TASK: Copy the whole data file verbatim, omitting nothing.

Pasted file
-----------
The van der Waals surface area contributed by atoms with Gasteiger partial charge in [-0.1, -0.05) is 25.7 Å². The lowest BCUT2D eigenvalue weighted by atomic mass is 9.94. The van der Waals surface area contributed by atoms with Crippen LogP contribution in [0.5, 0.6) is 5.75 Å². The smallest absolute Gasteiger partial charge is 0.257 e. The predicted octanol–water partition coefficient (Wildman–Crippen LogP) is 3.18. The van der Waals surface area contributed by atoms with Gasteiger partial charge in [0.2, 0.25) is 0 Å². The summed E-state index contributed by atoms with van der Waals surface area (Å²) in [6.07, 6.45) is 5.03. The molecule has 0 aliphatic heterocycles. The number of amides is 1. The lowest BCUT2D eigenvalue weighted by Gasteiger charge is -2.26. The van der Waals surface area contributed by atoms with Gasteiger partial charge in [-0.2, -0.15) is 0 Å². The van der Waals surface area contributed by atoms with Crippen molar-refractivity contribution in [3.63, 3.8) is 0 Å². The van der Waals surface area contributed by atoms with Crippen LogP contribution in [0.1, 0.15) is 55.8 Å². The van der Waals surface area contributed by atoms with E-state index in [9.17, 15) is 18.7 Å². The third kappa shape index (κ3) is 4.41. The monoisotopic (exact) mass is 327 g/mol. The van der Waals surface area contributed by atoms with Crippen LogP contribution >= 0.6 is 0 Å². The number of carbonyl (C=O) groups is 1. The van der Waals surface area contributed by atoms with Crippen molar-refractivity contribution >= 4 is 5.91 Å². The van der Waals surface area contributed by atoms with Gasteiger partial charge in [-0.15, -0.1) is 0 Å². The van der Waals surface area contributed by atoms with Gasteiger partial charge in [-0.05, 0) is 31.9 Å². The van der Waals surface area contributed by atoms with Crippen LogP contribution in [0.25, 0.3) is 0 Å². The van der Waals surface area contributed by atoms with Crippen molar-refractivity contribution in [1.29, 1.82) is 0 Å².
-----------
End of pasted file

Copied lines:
The van der Waals surface area contributed by atoms with Gasteiger partial charge in [-0.1, -0.05) is 25.7 Å². The lowest BCUT2D eigenvalue weighted by atomic mass is 9.94. The van der Waals surface area contributed by atoms with Crippen LogP contribution in [0.5, 0.6) is 5.75 Å². The smallest absolute Gasteiger partial charge is 0.257 e. The predicted octanol–water partition coefficient (Wildman–Crippen LogP) is 3.18. The van der Waals surface area contributed by atoms with Gasteiger partial charge in [0.2, 0.25) is 0 Å². The summed E-state index contributed by atoms with van der Waals surface area (Å²) in [6.07, 6.45) is 5.03. The molecule has 0 aliphatic heterocycles. The number of amides is 1. The lowest BCUT2D eigenvalue weighted by Gasteiger charge is -2.26. The van der Waals surface area contributed by atoms with Gasteiger partial charge in [-0.2, -0.15) is 0 Å². The van der Waals surface area contributed by atoms with Crippen molar-refractivity contribution in [3.63, 3.8) is 0 Å². The van der Waals surface area contributed by atoms with Crippen LogP contribution in [0.1, 0.15) is 55.8 Å². The van der Waals surface area contributed by atoms with E-state index in [9.17, 15) is 18.7 Å². The third kappa shape index (κ3) is 4.41. The monoisotopic (exact) mass is 327 g/mol. The van der Waals surface area contributed by atoms with Crippen LogP contribution >= 0.6 is 0 Å². The number of carbonyl (C=O) groups is 1. The van der Waals surface area contributed by atoms with Crippen molar-refractivity contribution >= 4 is 5.91 Å². The van der Waals surface area contributed by atoms with Gasteiger partial charge in [-0.15, -0.1) is 0 Å². The van der Waals surface area contributed by atoms with Gasteiger partial charge in [-0.05, 0) is 31.9 Å². The van der Waals surface area contributed by atoms with Crippen LogP contribution in [0.25, 0.3) is 0 Å². The van der Waals surface area contributed by atoms with Crippen molar-refractivity contribution in [1.29, 1.82) is 0 Å².